We find out who we are when we confront a moment of truth. Facing our weaknesses and frailties is often difficult because we don’t want to admit that we need to improve. This is especially true when we already have been placed in a role of authority or leadership. It is even more threatening when one is young and hesitant to look like they are not fully in control of their circumstances.
John Dewey said, “Failure is instructive. The person who really thinks learns quite as much from his failures as from his successes.”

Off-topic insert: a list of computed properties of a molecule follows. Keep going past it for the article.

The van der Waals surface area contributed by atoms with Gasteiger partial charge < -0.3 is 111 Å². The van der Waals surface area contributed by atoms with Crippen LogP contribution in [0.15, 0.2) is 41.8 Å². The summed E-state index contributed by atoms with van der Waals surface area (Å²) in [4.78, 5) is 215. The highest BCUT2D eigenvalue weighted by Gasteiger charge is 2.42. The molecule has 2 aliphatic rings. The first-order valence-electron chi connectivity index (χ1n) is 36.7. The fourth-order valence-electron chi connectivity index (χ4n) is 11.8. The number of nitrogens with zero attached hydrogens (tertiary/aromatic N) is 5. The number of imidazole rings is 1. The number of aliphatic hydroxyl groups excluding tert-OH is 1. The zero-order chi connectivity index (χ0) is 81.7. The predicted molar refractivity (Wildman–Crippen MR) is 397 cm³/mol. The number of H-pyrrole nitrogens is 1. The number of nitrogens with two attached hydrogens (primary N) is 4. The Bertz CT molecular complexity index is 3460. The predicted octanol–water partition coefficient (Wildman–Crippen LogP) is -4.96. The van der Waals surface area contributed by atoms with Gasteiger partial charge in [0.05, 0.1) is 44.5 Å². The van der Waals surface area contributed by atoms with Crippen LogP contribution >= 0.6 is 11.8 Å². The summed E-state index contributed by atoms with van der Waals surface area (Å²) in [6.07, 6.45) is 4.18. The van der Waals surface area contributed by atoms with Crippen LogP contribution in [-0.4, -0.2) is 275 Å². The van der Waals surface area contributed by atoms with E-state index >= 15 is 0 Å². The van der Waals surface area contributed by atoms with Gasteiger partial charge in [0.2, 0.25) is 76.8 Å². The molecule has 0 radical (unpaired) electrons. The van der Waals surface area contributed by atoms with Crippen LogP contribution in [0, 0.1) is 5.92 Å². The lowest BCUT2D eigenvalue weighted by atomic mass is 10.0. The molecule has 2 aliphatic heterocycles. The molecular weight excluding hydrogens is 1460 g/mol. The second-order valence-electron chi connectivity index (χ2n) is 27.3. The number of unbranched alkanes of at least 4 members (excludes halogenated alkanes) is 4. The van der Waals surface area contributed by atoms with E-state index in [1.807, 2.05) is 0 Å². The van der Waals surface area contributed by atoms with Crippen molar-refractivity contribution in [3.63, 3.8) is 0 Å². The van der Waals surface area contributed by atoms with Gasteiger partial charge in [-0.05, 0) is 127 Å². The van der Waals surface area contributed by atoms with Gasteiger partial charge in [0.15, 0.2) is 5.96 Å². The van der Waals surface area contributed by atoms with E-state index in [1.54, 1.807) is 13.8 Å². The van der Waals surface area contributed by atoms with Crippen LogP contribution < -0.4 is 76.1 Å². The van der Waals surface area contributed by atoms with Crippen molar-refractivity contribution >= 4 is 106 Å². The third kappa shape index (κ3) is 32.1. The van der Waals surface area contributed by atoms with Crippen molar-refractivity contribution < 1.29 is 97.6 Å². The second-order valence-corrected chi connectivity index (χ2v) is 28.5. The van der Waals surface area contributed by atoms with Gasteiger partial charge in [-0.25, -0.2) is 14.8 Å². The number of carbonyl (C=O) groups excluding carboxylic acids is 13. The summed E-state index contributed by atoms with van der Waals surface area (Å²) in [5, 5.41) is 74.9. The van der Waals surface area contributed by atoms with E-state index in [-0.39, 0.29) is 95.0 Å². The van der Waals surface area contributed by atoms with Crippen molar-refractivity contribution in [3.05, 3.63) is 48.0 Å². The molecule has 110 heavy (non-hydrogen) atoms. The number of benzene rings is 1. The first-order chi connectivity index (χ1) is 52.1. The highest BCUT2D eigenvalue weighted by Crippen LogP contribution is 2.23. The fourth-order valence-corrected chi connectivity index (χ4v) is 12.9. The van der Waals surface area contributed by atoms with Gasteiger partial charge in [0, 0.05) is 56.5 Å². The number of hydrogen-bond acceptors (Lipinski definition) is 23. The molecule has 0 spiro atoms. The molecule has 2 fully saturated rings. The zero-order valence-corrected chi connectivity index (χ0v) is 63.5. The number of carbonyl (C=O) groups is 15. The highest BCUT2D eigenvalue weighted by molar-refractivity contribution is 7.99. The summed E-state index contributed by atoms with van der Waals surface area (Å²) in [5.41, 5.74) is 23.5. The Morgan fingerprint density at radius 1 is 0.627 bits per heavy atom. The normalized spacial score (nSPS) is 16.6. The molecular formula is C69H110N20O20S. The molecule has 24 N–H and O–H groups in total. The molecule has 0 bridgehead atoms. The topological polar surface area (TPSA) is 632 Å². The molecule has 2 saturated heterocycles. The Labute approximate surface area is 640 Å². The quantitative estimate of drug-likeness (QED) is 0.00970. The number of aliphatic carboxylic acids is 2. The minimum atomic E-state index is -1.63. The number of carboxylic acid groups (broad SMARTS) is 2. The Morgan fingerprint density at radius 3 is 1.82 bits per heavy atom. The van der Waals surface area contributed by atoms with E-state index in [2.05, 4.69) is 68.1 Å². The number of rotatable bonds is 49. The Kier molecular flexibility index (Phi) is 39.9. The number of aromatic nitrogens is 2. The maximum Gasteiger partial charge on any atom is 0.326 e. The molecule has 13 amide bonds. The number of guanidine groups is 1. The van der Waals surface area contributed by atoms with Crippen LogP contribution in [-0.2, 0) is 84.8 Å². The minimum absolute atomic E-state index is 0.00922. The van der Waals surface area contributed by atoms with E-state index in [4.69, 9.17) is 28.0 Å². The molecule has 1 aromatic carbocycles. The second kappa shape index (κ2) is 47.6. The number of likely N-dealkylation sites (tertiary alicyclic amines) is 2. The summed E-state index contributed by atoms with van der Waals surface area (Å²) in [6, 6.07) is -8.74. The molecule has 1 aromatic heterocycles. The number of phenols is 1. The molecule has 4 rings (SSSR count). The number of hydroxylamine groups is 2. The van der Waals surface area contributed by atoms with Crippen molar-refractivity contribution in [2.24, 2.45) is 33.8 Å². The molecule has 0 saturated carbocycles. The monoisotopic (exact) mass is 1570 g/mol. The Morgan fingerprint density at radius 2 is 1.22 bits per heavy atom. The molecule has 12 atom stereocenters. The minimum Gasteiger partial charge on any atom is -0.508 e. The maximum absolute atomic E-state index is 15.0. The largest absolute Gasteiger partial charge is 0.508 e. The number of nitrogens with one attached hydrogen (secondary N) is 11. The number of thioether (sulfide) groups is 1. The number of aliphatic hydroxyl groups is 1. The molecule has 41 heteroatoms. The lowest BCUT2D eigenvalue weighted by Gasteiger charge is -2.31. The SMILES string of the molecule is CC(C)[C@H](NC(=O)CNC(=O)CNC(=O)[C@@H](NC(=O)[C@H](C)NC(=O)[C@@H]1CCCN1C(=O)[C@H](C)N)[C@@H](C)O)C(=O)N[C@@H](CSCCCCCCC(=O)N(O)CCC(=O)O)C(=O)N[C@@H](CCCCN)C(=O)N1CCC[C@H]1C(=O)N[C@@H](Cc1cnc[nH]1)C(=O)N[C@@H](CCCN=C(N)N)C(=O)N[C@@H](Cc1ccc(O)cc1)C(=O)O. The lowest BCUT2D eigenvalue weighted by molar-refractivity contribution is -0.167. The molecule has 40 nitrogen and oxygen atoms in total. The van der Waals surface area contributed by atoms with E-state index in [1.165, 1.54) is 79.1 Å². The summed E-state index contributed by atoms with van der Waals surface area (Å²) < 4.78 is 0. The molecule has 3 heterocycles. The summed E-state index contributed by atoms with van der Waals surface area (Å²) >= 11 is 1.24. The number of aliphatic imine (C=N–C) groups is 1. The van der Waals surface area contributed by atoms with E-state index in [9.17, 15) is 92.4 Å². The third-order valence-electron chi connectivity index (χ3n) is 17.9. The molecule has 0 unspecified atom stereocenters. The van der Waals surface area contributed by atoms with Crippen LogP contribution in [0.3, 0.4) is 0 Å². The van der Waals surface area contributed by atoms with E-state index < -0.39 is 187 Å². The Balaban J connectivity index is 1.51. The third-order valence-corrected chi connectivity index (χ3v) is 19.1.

In this episode of The Spirit of Leading, I offer an audio version of chapter 1 of the first book in my leadership series, Marcus Winn’s Moment of Truth. See full book description here.
Many leaders find themselves in situations similar to the one Marcus faced on a Friday morning in October. He was trying as hard as he could to prove himself in his new leadership role, and he was on the verge of failing, but he could not see it from where he stood. His moment of truth came abruptly. Now, he had to work through all the emotions that go with it and find a way to recover. Could he?